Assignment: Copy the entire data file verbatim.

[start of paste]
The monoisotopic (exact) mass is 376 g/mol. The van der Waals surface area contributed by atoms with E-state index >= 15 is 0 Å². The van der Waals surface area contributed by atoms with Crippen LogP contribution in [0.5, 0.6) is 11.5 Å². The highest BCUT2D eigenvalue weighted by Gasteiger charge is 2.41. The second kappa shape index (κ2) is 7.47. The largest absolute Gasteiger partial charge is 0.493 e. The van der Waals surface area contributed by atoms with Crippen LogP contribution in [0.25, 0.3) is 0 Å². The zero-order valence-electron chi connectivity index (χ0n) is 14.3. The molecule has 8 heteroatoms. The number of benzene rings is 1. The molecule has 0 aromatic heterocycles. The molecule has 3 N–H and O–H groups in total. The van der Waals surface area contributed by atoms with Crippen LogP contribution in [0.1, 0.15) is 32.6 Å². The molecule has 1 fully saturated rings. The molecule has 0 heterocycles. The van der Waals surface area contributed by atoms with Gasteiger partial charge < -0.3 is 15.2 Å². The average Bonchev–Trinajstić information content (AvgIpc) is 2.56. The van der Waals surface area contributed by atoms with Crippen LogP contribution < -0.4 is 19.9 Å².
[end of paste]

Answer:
The monoisotopic (exact) mass is 376 g/mol. The van der Waals surface area contributed by atoms with E-state index >= 15 is 0 Å². The van der Waals surface area contributed by atoms with Crippen LogP contribution in [0.5, 0.6) is 11.5 Å². The highest BCUT2D eigenvalue weighted by Gasteiger charge is 2.41. The second kappa shape index (κ2) is 7.47. The largest absolute Gasteiger partial charge is 0.493 e. The van der Waals surface area contributed by atoms with Crippen LogP contribution in [0.25, 0.3) is 0 Å². The zero-order valence-electron chi connectivity index (χ0n) is 14.3. The molecule has 8 heteroatoms. The number of benzene rings is 1. The molecule has 0 aromatic heterocycles. The molecule has 3 N–H and O–H groups in total. The van der Waals surface area contributed by atoms with Crippen LogP contribution in [0.1, 0.15) is 32.6 Å². The molecule has 1 fully saturated rings. The molecule has 0 heterocycles. The van der Waals surface area contributed by atoms with Gasteiger partial charge < -0.3 is 15.2 Å². The average Bonchev–Trinajstić information content (AvgIpc) is 2.56. The van der Waals surface area contributed by atoms with Crippen LogP contribution < -0.4 is 19.9 Å².